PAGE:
In Board of County Commissioners of Bernalillo County v. McCulloh, 52 N.M. 210, 195 P.2d 1005, we held that a hospital was a necessary public building as the phrase is used in Section 10 of Article 9 of the New Mexico Constitution, which permits counties to vote bonds for necessary public buildings, which, we believe, resulted in a holding that the operation of a hospital was a governmental function.Summary of this case from Elliott v. Lea County
June 21, 1948.
Original mandamus action by the Board of County Commissioners of Bernalillo County.
M. Ralph Brown, Dist. Atty., and Harry D. Robins, Esq. Asst. Dist. Atty., both of Albuquerque, for relator.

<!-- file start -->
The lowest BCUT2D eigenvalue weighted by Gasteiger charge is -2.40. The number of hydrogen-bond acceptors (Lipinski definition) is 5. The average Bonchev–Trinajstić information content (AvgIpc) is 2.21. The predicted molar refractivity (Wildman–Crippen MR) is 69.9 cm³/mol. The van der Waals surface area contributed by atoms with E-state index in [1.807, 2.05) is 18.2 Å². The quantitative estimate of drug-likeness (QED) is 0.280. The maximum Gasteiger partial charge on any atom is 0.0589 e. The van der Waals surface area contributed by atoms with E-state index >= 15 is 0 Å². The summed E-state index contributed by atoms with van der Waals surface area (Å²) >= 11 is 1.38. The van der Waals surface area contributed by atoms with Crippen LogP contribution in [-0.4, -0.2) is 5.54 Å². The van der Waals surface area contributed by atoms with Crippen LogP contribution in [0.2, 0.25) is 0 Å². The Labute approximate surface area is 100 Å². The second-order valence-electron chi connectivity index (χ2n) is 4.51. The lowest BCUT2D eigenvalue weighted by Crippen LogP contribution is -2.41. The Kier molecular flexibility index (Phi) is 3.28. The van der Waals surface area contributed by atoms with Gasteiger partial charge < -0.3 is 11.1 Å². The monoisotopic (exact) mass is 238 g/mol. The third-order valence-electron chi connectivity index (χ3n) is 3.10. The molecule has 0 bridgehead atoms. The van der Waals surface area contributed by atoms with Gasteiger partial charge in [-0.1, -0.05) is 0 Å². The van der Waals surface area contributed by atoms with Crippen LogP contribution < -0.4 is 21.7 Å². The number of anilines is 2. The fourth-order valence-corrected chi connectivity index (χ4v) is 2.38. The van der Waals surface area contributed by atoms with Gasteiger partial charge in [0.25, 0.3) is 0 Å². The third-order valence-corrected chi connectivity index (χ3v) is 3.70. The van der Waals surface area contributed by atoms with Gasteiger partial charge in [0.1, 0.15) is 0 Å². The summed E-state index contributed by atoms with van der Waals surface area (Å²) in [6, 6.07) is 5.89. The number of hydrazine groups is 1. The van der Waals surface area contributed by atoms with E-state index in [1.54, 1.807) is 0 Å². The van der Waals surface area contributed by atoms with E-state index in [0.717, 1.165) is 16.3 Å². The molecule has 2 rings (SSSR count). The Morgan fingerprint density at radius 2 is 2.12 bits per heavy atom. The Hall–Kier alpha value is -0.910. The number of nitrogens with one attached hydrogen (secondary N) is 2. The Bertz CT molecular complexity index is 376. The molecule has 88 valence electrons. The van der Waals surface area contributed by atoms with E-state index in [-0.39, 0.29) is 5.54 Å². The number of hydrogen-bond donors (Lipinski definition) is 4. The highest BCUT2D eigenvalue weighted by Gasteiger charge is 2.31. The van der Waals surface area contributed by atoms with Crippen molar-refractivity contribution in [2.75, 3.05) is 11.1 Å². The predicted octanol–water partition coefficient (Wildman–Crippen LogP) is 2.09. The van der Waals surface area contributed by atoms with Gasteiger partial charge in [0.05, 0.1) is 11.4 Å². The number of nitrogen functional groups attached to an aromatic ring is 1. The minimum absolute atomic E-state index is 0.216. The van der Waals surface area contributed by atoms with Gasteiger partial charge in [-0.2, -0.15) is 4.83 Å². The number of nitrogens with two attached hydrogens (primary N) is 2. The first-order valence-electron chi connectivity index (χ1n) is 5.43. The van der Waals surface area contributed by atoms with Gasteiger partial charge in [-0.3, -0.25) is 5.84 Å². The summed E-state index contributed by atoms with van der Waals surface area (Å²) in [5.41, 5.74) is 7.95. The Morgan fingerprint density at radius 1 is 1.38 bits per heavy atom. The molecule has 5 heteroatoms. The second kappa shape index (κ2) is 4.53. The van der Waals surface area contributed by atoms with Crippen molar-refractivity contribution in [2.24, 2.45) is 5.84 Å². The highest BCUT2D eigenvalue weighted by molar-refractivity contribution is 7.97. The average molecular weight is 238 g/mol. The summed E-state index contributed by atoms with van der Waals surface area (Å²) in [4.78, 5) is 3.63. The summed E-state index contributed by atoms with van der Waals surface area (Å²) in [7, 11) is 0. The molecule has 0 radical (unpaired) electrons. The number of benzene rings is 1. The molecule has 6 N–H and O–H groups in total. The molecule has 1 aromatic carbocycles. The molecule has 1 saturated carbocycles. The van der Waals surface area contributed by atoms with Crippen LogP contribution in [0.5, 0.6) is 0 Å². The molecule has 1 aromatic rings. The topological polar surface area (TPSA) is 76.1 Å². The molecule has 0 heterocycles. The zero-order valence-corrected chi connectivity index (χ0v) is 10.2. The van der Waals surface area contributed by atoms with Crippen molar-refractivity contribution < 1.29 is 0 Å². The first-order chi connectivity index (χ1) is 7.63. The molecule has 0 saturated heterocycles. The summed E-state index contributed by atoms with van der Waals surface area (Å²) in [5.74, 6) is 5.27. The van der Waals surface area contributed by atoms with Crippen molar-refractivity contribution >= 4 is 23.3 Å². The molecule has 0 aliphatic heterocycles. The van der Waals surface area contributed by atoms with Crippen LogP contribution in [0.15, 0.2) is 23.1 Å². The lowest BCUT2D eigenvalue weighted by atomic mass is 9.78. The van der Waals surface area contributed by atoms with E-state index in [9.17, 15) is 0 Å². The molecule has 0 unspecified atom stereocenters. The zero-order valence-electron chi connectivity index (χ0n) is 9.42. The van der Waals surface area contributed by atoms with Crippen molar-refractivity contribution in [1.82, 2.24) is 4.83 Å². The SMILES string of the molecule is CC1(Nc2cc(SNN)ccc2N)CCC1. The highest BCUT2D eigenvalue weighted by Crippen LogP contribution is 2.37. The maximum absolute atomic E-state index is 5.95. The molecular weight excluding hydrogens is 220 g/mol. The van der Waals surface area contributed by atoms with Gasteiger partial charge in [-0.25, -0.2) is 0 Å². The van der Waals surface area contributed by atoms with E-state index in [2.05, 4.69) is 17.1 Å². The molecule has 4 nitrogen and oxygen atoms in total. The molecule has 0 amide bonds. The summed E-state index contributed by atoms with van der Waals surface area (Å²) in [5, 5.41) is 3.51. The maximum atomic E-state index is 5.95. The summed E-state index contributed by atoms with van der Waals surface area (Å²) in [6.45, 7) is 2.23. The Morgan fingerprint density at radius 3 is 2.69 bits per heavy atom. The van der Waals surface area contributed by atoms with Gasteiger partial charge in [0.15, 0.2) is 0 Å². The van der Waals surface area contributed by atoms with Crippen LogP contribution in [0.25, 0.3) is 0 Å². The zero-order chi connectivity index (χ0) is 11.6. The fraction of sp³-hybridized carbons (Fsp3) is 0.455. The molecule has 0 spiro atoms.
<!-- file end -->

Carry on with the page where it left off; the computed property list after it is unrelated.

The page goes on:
C.C. McCulloh, Atty. Gen. and Robert V. Wollard, Asst. Atty. Gen., for respondent.
A.T. Hannett and George Hannett, both of Albuquerque, amici curiae.
This is an original action of mandamus brought in this court to compel the respondent, Clyde C. McCulloh, Attorney General of the State of New Mexico to approve bonds of the County of Bernalillo issued as authorized by Ch. 148, N.M. Laws of 1947, for the purpose of constructing a county hospital with isolation ward, equipping such hospital and isolation ward, and acquiring the land on which to construct the necessary buildings. An alternative writ was issued upon application of the relator, in which the Attorney General was commanded to forthwith approve the bonds or to show cause why he has not done so. The Attorney General has filed his return, in which he states: